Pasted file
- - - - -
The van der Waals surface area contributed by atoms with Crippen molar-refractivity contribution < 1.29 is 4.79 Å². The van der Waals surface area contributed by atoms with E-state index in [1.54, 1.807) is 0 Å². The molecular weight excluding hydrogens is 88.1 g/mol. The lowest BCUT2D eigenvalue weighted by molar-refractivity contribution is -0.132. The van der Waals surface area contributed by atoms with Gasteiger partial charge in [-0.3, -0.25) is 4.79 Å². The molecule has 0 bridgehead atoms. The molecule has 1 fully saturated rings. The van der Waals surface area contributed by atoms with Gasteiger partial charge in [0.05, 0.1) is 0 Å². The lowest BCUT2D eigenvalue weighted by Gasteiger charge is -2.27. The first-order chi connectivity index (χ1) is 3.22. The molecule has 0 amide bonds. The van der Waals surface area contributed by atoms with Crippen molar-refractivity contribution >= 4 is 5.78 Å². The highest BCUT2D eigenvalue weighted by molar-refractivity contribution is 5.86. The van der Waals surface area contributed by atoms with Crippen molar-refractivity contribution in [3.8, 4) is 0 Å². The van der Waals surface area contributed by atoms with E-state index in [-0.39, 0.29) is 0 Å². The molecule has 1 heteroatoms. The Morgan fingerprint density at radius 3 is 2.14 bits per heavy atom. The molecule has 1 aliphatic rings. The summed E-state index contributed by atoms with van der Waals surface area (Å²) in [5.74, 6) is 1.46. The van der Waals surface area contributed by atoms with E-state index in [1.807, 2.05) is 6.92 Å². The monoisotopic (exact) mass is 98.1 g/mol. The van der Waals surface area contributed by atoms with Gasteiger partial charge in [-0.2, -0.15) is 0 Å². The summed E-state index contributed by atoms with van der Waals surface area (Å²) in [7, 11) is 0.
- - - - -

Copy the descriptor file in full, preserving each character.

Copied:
The van der Waals surface area contributed by atoms with Crippen molar-refractivity contribution < 1.29 is 4.79 Å². The van der Waals surface area contributed by atoms with E-state index in [1.54, 1.807) is 0 Å². The molecular weight excluding hydrogens is 88.1 g/mol. The lowest BCUT2D eigenvalue weighted by molar-refractivity contribution is -0.132. The van der Waals surface area contributed by atoms with Gasteiger partial charge in [-0.3, -0.25) is 4.79 Å². The molecule has 0 bridgehead atoms. The molecule has 1 fully saturated rings. The van der Waals surface area contributed by atoms with Gasteiger partial charge in [0.05, 0.1) is 0 Å². The lowest BCUT2D eigenvalue weighted by Gasteiger charge is -2.27. The first-order chi connectivity index (χ1) is 3.22. The molecule has 0 amide bonds. The van der Waals surface area contributed by atoms with Crippen molar-refractivity contribution >= 4 is 5.78 Å². The highest BCUT2D eigenvalue weighted by molar-refractivity contribution is 5.86. The van der Waals surface area contributed by atoms with Crippen molar-refractivity contribution in [3.8, 4) is 0 Å². The van der Waals surface area contributed by atoms with E-state index in [-0.39, 0.29) is 0 Å². The molecule has 1 heteroatoms. The Morgan fingerprint density at radius 3 is 2.14 bits per heavy atom. The molecule has 1 aliphatic rings. The summed E-state index contributed by atoms with van der Waals surface area (Å²) in [5.74, 6) is 1.46. The van der Waals surface area contributed by atoms with E-state index in [1.807, 2.05) is 6.92 Å². The monoisotopic (exact) mass is 98.1 g/mol. The van der Waals surface area contributed by atoms with Gasteiger partial charge in [-0.2, -0.15) is 0 Å². The summed E-state index contributed by atoms with van der Waals surface area (Å²) in [7, 11) is 0.